Pakistan and India face off in T20 Cricket World Cup
NEW DELHI – The event will be watched by hundreds of millions of people around the world, on televisions in remote villages, giant screens in crowded cities, telephones in migrant workers’ housing and vacillating monitors in lounges of a diaspora spread across the world’s time zones.
The confrontations on the cricket ground between India and Pakistan, like the meeting expected Sunday in Dubai, are becoming more and more rare, victim of the icy relations between the two neighbors equipped with nuclear weapons. For a match to take place, even on neutral ground, players and supporters must hope that tensions remain close to war and that organizers can resist growing calls for a boycott.
Sunday’s meeting, the first in two years, is part of a World Cup. The growing tensions are linked to a number of factors: repeated militant attacks in India; the disputed territory of Kashmir, where India accuses Pakistan of supporting militant groups; and growing intolerance in the two countries – which have almost entirely wiped out any exchange between two nations that otherwise overlap in a shared history, passions and culture.
But the intensity of passions surrounding Sunday’s game draws from deeper reservoirs, issues of national identity that are shrouded in the fortunes of competing cricket teams.
And despite calls to boycott Indian political leaders after a recent spasm of violence in Kashmir, the game continues. As the Indian cricket organization has made clear, the country cannot simply walk away from an international engagement like this, the T20 World Cup – especially one where its team is favorite to win.
“We have to maintain a link with cricket,” said Ramiz Raja, who heads the Pakistan Cricket Board, after meeting his Indian counterpart. “Our position is, ‘The more politics is cricket, the better. “
But in cricket, a game that can seem overwhelmingly complex to the uninitiated, it is precisely these political fault lines that generate such passionate interest.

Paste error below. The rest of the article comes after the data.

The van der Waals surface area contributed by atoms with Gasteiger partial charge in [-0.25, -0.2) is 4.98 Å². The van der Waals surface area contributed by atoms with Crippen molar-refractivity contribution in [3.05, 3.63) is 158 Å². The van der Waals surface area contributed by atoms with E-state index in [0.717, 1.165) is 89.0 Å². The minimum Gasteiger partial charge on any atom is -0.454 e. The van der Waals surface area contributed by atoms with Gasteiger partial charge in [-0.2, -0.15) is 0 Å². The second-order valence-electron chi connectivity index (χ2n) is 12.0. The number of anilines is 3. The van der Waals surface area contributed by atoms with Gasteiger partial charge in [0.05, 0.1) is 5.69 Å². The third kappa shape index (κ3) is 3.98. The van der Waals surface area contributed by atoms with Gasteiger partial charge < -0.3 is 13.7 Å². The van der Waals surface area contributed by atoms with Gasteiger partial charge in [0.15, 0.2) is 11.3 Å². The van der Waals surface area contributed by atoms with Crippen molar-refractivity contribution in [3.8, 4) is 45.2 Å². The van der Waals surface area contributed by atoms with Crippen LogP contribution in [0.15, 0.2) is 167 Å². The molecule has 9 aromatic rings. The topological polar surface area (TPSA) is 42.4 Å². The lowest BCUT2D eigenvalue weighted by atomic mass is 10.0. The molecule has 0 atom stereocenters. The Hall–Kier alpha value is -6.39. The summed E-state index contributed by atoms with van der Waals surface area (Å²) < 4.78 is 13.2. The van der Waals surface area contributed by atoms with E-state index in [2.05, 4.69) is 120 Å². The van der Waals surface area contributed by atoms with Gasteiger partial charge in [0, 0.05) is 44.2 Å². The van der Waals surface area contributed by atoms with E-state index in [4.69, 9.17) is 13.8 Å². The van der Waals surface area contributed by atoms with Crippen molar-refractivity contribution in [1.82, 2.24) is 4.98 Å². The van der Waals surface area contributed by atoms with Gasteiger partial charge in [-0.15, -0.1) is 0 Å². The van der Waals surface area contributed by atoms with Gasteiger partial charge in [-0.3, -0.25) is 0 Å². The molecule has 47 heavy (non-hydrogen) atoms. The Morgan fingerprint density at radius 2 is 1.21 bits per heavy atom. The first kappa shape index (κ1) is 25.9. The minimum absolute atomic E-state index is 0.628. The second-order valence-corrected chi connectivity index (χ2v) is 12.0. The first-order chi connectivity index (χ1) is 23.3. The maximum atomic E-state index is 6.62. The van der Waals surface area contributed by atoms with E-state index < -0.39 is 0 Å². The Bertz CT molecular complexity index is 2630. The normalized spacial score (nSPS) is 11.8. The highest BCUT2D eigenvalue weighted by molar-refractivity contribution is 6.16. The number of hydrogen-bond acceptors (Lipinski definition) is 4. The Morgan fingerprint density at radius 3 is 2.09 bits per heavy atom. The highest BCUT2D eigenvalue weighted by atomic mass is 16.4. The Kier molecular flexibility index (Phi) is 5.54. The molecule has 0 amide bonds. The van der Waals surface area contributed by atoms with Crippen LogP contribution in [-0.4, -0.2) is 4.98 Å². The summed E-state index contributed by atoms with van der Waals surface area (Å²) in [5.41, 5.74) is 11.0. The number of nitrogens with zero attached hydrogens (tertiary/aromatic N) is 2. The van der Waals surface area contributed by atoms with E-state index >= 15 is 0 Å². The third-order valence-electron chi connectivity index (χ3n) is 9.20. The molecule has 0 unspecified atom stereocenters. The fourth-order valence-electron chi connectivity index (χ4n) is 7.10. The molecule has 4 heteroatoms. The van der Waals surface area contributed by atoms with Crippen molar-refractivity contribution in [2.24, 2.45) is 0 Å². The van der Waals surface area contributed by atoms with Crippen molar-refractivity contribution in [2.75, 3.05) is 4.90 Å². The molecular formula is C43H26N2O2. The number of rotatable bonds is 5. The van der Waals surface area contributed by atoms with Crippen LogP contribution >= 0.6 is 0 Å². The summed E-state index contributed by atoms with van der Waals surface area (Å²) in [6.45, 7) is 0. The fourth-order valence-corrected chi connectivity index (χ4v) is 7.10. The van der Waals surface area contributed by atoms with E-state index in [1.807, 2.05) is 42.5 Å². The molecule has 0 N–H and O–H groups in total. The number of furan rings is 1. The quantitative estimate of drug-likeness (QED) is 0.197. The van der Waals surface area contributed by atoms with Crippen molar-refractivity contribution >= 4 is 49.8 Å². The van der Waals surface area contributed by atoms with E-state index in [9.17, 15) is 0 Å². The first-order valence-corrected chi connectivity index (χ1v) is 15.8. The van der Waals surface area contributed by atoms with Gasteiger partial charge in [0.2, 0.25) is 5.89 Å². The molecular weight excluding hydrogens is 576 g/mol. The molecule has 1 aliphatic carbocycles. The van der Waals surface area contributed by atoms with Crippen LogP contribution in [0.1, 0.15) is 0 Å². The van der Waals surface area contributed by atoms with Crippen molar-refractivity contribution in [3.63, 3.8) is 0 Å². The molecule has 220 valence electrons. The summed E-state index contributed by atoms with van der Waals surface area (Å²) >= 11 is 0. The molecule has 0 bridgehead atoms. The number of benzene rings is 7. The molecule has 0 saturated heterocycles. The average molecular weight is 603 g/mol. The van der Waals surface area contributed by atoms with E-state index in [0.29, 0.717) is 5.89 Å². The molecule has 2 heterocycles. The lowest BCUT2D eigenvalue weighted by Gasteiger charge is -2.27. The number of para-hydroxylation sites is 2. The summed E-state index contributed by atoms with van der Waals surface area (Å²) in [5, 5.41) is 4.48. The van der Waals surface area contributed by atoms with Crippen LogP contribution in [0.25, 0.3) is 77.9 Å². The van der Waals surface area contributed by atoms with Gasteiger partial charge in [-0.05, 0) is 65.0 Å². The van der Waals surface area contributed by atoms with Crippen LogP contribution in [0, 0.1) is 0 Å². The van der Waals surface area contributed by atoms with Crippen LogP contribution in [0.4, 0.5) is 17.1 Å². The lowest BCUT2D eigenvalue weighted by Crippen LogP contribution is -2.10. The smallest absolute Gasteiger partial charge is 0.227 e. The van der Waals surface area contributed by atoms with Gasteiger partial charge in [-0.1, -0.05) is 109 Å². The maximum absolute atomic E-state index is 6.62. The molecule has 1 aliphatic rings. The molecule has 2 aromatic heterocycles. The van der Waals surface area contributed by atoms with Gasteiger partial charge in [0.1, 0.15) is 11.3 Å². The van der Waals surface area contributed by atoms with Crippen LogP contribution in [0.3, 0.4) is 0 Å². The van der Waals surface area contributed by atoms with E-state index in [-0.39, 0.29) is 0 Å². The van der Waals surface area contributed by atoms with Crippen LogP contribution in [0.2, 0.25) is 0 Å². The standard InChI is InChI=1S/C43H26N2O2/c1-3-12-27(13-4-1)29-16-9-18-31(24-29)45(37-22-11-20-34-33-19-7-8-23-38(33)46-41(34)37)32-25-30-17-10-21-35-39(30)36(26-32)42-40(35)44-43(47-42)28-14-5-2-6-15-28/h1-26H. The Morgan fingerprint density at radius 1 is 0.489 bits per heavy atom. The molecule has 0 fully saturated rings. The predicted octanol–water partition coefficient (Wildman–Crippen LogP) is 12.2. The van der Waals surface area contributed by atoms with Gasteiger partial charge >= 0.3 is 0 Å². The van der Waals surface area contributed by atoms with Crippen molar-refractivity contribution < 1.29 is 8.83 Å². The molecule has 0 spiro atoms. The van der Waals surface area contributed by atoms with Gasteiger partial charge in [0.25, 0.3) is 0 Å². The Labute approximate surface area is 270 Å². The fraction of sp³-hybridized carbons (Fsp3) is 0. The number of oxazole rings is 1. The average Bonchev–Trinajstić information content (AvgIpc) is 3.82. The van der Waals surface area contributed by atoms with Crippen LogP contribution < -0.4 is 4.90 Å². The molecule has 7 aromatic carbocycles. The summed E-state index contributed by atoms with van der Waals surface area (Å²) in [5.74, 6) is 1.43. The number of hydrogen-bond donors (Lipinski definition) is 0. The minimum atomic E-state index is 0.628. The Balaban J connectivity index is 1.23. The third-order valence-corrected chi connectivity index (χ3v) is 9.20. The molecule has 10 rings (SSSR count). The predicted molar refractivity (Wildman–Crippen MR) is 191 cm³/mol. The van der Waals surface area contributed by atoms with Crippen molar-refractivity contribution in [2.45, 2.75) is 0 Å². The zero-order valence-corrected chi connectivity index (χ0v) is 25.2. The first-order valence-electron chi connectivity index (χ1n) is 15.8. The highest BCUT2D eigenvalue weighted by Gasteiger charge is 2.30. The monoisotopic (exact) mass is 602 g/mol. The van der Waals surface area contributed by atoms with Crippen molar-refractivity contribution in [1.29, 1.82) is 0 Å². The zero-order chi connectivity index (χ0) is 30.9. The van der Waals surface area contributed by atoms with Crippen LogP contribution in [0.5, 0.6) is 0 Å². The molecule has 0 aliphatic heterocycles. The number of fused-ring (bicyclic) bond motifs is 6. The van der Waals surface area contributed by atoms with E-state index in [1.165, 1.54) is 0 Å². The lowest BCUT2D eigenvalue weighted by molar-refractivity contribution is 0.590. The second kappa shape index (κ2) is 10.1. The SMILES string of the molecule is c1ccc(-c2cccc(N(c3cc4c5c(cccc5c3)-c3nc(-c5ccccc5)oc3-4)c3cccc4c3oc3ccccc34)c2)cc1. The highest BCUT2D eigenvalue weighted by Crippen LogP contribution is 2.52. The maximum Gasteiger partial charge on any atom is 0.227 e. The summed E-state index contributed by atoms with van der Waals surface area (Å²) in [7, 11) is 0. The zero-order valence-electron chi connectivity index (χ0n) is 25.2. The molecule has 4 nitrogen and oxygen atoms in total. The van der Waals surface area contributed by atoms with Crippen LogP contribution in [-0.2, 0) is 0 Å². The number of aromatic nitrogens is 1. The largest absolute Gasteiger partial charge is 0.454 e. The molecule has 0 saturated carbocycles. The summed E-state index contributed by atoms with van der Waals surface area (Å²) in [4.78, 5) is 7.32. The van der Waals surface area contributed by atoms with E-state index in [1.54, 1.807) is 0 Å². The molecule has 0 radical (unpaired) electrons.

Cricket in South Asia is a legacy of British colonial rule – “an Indian game accidentally discovered by the British,” as critic Ashis Nandy once said. The end of this rule saw India divided in 1947, making Pakistan a new nation for tens of millions of Muslims in the region.
Over the next 75 years, the two countries went to war on several occasions and remained at war when they were not fighting. Sometimes tensions have meant that cricket teams haven’t faced each other for a decade or so. Other times, like at the 1999 World Cup, they played a game even as they were fighting a war against Kashmir.
“It is tempting to draw parallels between the history of cricket and the history of India,” said Amit Varma, who hosts the popular “The Seen and the Unseen” podcast, in a recent episode. “We started out unsure of our place in the world, trying to find our feet, hampered by an inferiority complex, seeking pride in little consolations, but ultimately opening up to the world and asserting ourselves.”
“Our cricket has flourished to such an extent that India dominates this game, especially in a business sense,” added Varma.
India has emerged as the undisputed destination for the sport in recent years, with top players around the world looking to play in the lucrative Indian Premier League. The league is among the top five profitable sports leagues in the world, and the best players can earn up to $ 2 million for a two-month season.
But a sign of tense times in the region, Pakistani players are barred from joining the league, depriving them of a major platform to compete with the best in the world – or to cash in on some of the riches. The two countries largely severed bilateral ties after a deadly terrorist attack in Mumbai in 2008 by attackers from Pakistan.